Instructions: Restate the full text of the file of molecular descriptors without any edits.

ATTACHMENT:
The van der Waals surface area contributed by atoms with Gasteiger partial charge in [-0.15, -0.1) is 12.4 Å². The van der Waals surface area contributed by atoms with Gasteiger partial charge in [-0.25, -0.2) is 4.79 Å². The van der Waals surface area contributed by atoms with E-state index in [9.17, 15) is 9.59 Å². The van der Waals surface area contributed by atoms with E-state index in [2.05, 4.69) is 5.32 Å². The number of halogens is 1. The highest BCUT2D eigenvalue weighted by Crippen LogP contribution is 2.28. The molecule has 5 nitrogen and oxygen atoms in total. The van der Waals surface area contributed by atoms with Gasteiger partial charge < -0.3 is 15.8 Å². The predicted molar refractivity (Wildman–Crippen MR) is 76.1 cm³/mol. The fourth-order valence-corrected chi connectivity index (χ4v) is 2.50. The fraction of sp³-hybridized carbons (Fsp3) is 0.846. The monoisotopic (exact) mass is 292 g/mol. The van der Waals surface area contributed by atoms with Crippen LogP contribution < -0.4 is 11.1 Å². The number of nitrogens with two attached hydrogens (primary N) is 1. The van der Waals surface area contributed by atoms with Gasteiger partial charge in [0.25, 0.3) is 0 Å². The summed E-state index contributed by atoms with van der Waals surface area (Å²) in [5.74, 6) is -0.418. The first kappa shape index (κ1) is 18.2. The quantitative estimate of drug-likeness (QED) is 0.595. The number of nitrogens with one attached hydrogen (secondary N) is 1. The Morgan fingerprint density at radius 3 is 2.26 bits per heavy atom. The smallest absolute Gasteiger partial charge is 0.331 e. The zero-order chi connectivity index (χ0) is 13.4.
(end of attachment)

The van der Waals surface area contributed by atoms with Gasteiger partial charge in [-0.15, -0.1) is 12.4 Å². The van der Waals surface area contributed by atoms with Gasteiger partial charge in [-0.25, -0.2) is 4.79 Å². The van der Waals surface area contributed by atoms with E-state index in [9.17, 15) is 9.59 Å². The van der Waals surface area contributed by atoms with E-state index in [2.05, 4.69) is 5.32 Å². The number of halogens is 1. The highest BCUT2D eigenvalue weighted by Crippen LogP contribution is 2.28. The molecule has 5 nitrogen and oxygen atoms in total. The van der Waals surface area contributed by atoms with Gasteiger partial charge < -0.3 is 15.8 Å². The predicted molar refractivity (Wildman–Crippen MR) is 76.1 cm³/mol. The fourth-order valence-corrected chi connectivity index (χ4v) is 2.50. The fraction of sp³-hybridized carbons (Fsp3) is 0.846. The monoisotopic (exact) mass is 292 g/mol. The van der Waals surface area contributed by atoms with Crippen LogP contribution < -0.4 is 11.1 Å². The number of nitrogens with two attached hydrogens (primary N) is 1. The van der Waals surface area contributed by atoms with Gasteiger partial charge in [0.25, 0.3) is 0 Å². The summed E-state index contributed by atoms with van der Waals surface area (Å²) in [5.74, 6) is -0.418. The first kappa shape index (κ1) is 18.2. The quantitative estimate of drug-likeness (QED) is 0.595. The number of nitrogens with one attached hydrogen (secondary N) is 1. The Morgan fingerprint density at radius 3 is 2.26 bits per heavy atom. The smallest absolute Gasteiger partial charge is 0.331 e. The zero-order chi connectivity index (χ0) is 13.4.